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2017 Tax Laws Will Affect 2018 Filings




Now is the time to get acquainted with some of the changes that will affect 2017 taxes, filed in early 2018. The changes will affect income calculations, deductions and exemptions, ultimately impacting how much many individuals and families will see after filing this year’s taxes.

Tax brackets are adjusted for inflation

This should not be a surprise since income bracket is one of several dozen tax provisions that is adjusted annually for inflation. This year there is not going to be a large shift; with inflation below the long-term average rate, the income bracket change should not affect most people. Single filers in the lowest bracket will see an income increase of $50. At the top bracket, those listed as head of household will see a $3,550 bracket increase.

Standard deductions are going up

Taxpayers will see a slight increase in standard deductions when they file early next year. For individuals and those filing as head of household, an increase of $50 will put the standard 2017 deductions at, respectively, $6,350 and $9,350. For couples who file jointly, the new $12,700 deduction is $100 over the 2016 amount.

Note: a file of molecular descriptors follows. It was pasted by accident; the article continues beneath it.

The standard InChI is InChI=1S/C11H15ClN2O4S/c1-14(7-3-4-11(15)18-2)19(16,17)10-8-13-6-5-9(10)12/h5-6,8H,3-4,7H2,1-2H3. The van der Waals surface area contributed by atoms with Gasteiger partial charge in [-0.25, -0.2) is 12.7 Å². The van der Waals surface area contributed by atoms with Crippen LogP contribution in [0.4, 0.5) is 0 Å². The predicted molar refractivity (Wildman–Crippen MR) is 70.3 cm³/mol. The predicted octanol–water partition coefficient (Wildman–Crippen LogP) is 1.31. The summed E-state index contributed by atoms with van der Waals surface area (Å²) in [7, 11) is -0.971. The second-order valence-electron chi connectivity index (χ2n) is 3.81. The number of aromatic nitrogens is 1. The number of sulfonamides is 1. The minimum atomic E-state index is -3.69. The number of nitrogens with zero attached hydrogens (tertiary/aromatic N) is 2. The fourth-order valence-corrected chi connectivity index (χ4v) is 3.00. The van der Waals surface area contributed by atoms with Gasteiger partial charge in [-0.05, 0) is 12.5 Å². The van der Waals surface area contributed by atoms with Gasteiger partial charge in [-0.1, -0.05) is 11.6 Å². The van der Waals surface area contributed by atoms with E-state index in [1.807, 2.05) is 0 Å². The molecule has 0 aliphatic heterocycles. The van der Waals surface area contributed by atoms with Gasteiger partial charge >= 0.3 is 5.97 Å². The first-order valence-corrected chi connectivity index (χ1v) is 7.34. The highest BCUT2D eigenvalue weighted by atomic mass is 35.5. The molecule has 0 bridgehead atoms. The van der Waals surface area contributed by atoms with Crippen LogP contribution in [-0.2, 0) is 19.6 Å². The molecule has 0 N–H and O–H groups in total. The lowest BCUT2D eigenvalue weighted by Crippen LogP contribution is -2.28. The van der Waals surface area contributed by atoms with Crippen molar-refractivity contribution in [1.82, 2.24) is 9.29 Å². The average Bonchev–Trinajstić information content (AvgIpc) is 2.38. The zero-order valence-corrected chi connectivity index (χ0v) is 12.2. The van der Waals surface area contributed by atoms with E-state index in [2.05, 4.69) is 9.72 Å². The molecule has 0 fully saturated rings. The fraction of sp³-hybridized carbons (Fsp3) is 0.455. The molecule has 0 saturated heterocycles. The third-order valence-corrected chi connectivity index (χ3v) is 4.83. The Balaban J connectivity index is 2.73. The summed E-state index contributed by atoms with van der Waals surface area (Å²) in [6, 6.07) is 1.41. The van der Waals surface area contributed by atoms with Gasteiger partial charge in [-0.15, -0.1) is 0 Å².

Medical expense exception for seniors is going away

Seniors may feel the hit as a senior medical expense rule changes. In general, taxpayers who itemize may claim a deduction for medical expenses over 10% of their adjusted gross income (AG). However, an exception that applied to seniors permitted the deduction of medical expenses that totaled more than 7.5% of their AGI. The exception ended this year, so seniors filing in early 2018 will be bumped back up to the 10% threshold that applies to the rest of taxpayers.

Roth IRA and Traditional IRA phase-outs rise

A small jump in the IRA phase-out means a few more people will be able to take advantage of the tax benefits of investing with an IRA. For those investing in a traditional IRA, an increase of $1,000 brings the phase-out range from $62,000 to $72,000 for single taxpayers and to $99,000 to $119,000 for married couples filing jointly. The Roth IRA $1,000 increase for individual filers means that the phase-out will be $118,000 to $133,000. For married couples filing jointly, the increase is $2,000, bringing the range to $186,000 to $196,000.